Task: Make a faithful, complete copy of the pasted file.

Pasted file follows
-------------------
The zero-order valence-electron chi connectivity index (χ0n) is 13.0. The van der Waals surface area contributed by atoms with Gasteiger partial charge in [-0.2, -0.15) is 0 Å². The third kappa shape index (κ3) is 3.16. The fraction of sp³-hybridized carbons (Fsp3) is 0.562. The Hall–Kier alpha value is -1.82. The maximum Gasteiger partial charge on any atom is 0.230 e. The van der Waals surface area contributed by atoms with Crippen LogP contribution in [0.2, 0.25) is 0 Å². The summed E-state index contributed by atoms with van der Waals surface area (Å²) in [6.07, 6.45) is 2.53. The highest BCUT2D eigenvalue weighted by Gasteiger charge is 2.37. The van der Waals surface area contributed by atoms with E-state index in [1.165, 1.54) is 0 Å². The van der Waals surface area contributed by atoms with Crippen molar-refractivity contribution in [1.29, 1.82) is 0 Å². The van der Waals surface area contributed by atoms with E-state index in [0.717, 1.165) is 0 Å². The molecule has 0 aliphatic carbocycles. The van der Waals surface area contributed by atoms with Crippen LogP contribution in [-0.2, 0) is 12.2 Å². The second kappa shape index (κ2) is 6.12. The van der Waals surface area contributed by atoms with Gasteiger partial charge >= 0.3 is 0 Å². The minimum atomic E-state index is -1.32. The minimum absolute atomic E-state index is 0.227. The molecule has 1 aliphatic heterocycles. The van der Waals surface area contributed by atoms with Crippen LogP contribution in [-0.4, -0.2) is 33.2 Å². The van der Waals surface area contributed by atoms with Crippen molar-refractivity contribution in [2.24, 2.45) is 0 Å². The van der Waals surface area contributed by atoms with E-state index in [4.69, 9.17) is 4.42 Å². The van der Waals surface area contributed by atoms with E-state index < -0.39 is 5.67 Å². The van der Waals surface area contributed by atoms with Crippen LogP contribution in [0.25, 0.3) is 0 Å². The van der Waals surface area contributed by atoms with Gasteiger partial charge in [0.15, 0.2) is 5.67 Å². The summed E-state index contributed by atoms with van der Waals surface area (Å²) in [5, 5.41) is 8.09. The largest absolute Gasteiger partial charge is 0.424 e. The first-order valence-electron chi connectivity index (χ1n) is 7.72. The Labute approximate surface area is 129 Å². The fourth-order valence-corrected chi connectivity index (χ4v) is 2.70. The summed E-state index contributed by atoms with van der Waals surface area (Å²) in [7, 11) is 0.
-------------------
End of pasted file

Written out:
The zero-order valence-electron chi connectivity index (χ0n) is 13.0. The van der Waals surface area contributed by atoms with Gasteiger partial charge in [-0.2, -0.15) is 0 Å². The third kappa shape index (κ3) is 3.16. The fraction of sp³-hybridized carbons (Fsp3) is 0.562. The Hall–Kier alpha value is -1.82. The maximum Gasteiger partial charge on any atom is 0.230 e. The van der Waals surface area contributed by atoms with Crippen LogP contribution in [0.2, 0.25) is 0 Å². The summed E-state index contributed by atoms with van der Waals surface area (Å²) in [6.07, 6.45) is 2.53. The highest BCUT2D eigenvalue weighted by Gasteiger charge is 2.37. The van der Waals surface area contributed by atoms with E-state index in [1.165, 1.54) is 0 Å². The van der Waals surface area contributed by atoms with Crippen molar-refractivity contribution in [1.29, 1.82) is 0 Å². The van der Waals surface area contributed by atoms with E-state index in [0.717, 1.165) is 0 Å². The molecule has 0 aliphatic carbocycles. The van der Waals surface area contributed by atoms with Crippen LogP contribution in [-0.2, 0) is 12.2 Å². The second kappa shape index (κ2) is 6.12. The van der Waals surface area contributed by atoms with Gasteiger partial charge >= 0.3 is 0 Å². The minimum atomic E-state index is -1.32. The minimum absolute atomic E-state index is 0.227. The molecule has 1 aliphatic heterocycles. The van der Waals surface area contributed by atoms with Crippen LogP contribution in [-0.4, -0.2) is 33.2 Å². The van der Waals surface area contributed by atoms with Crippen molar-refractivity contribution in [2.24, 2.45) is 0 Å². The van der Waals surface area contributed by atoms with E-state index in [4.69, 9.17) is 4.42 Å². The van der Waals surface area contributed by atoms with E-state index < -0.39 is 5.67 Å². The van der Waals surface area contributed by atoms with Crippen LogP contribution in [0.25, 0.3) is 0 Å². The van der Waals surface area contributed by atoms with Gasteiger partial charge in [0.15, 0.2) is 5.67 Å². The summed E-state index contributed by atoms with van der Waals surface area (Å²) in [5, 5.41) is 8.09. The largest absolute Gasteiger partial charge is 0.424 e. The first-order valence-electron chi connectivity index (χ1n) is 7.72. The Labute approximate surface area is 129 Å². The fourth-order valence-corrected chi connectivity index (χ4v) is 2.70. The summed E-state index contributed by atoms with van der Waals surface area (Å²) in [7, 11) is 0.